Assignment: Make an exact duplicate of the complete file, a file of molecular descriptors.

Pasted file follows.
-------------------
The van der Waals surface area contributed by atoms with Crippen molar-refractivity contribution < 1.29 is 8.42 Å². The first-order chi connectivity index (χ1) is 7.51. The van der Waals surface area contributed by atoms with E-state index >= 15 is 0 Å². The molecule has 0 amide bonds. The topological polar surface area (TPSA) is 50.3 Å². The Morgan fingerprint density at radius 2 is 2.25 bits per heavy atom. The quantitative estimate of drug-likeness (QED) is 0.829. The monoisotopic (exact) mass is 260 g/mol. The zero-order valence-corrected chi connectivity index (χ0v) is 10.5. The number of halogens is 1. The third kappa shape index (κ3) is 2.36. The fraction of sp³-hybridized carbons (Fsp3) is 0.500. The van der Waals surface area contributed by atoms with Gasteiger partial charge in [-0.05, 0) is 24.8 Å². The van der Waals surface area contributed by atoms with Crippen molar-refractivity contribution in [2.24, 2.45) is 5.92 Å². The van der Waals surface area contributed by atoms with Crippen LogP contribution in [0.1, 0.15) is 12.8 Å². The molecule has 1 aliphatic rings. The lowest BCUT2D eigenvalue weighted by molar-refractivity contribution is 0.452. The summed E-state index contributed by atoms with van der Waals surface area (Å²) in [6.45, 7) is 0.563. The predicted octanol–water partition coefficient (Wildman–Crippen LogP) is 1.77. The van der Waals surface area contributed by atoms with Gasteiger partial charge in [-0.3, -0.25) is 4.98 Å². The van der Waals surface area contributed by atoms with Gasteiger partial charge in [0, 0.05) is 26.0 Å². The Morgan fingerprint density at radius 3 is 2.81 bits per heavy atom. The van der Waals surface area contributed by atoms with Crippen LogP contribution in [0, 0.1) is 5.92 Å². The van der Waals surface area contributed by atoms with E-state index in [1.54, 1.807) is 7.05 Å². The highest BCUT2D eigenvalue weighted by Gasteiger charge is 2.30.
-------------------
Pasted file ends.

The van der Waals surface area contributed by atoms with Crippen molar-refractivity contribution < 1.29 is 8.42 Å². The first-order chi connectivity index (χ1) is 7.51. The van der Waals surface area contributed by atoms with E-state index >= 15 is 0 Å². The molecule has 0 amide bonds. The topological polar surface area (TPSA) is 50.3 Å². The Morgan fingerprint density at radius 2 is 2.25 bits per heavy atom. The quantitative estimate of drug-likeness (QED) is 0.829. The monoisotopic (exact) mass is 260 g/mol. The zero-order valence-corrected chi connectivity index (χ0v) is 10.5. The number of halogens is 1. The third kappa shape index (κ3) is 2.36. The fraction of sp³-hybridized carbons (Fsp3) is 0.500. The van der Waals surface area contributed by atoms with Gasteiger partial charge in [-0.05, 0) is 24.8 Å². The van der Waals surface area contributed by atoms with Crippen molar-refractivity contribution in [2.24, 2.45) is 5.92 Å². The van der Waals surface area contributed by atoms with Crippen LogP contribution in [0.1, 0.15) is 12.8 Å². The molecule has 1 aliphatic rings. The lowest BCUT2D eigenvalue weighted by molar-refractivity contribution is 0.452. The summed E-state index contributed by atoms with van der Waals surface area (Å²) in [6.45, 7) is 0.563. The predicted octanol–water partition coefficient (Wildman–Crippen LogP) is 1.77. The van der Waals surface area contributed by atoms with Gasteiger partial charge in [-0.3, -0.25) is 4.98 Å². The van der Waals surface area contributed by atoms with Gasteiger partial charge in [0, 0.05) is 26.0 Å². The Morgan fingerprint density at radius 3 is 2.81 bits per heavy atom. The van der Waals surface area contributed by atoms with Crippen LogP contribution in [0, 0.1) is 5.92 Å². The van der Waals surface area contributed by atoms with E-state index in [1.54, 1.807) is 7.05 Å². The highest BCUT2D eigenvalue weighted by Gasteiger charge is 2.30.